Autism is a developmental disorder that can affect every area of an individual’s life. In order to receive a diagnosis of autism, a child must have deficits in communication and social interaction as well as demonstrate restricted, repetitive, or stereotypic behaviors. In addition, many children with autism also demonstrate various behavioral problems (e.g., noncompliance, tantrums, aggression, self-injury), self-help deficits (e.g., feeding, toileting), play skills deficits, and learning how to learn deficits (e.g., attending, learning from feedback). While all children with autism demonstrate deficits in the three diagnostic areas, there is tremendous variety among children. This can often be baffling to parents and professionals that work with children with autism. While one child may be non-verbal and isolated socially, another child may have strong language skills but not know how to interact appropriately with others; both children may receive the same diagnosis of autism.
Thus, Autism is a spectrum of disorders. Deficits in communication can range from non-verbal to difficulties with grammar or speaking robotically. Deficits in social interaction can range from rejecting and isolating to difficulty making age-appropriate friendships or engaging in awkward social interactions. Stereotypic behaviors can range from gross motor movements (e.g., rocking, hand flapping) to obsessive topics of conversation. While there is a wide range of symptoms demonstrated, all children with autism are negatively impacted by their symptoms and deficits; thus, early, intense, and quality behavioral intervention is imperative to improving the quality of life for all children with autism spectrum disorders.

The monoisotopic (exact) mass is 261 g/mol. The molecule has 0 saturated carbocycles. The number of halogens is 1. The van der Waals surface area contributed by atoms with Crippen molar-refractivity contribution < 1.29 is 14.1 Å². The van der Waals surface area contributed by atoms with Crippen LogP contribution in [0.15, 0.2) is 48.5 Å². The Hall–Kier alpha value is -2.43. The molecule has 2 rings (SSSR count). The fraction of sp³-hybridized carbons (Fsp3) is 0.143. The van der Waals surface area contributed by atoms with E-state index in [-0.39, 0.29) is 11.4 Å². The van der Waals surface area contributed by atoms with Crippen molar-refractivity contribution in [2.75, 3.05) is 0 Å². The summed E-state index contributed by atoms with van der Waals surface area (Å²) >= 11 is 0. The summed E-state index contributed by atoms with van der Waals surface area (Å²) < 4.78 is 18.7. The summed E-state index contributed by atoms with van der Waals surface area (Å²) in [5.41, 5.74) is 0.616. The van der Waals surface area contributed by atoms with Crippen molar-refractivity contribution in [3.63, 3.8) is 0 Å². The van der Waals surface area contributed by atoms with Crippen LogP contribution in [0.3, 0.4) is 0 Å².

It is still unknown the exact causes of autism. Autism is likely an extremely complex cluster of disorders for which pinpointing an exact cause is unlikely to occur. What we do know is that there is likely a strong genetic component to the development of autism. While there is no known cause, theories abound within autism communities and social media as to the causes of autism; most of these theories, however, are not founded in science or have been found to be untrue.
For example, we do now know that autism is not an emotional disorder (e.g., Kanner, Bettelheim), as initially believed by early clinicians. Some other theories found in social media, which are not based on any actual science, include leaky guts, cosmic rays, lead poisoning, watching TV, MMR vaccines, and food allergies.
While we all want to identify the cause of autism, and, thus, find a treatment, there is most likely no easy answer. There is no easy road to recovery, no magical pill. Instead, the road to recovery is difficult and requires intense dedication on the part of the parents and professionals working with these children.
The notion of "recovery" from Autism is a controversial term. This is because Autism is a developmental disorder that one is technically never "cured" of. This term was first used to refer to the children, described by Dr. Ivar Lovaas and his colleagues at UCLA, who were classified as "Best Outcome" following intensive ABA intervention. In the 1980's, nineteen children at UCLA received intensive and comprehensive intervention based upon the principles of ABA. During follow-up evaluations, 9 of these 19 children were classified as "best outcome"; their IQ's were in the normal range, they were placed in regular education classes without supports, and they no longer qualified for a diagnosis of Autism.
A second reason that "recovery" is a controversial term is because it may provide parents with a desperation to cure their child of Autism. Our intervention goals are not focused on "recovery", but rather on developing the skills necessary for the individual to live a quality life. Thus, we want the individual to have the skills to be as successful in all areas of their lives, including personal relationships, school, work, and independence.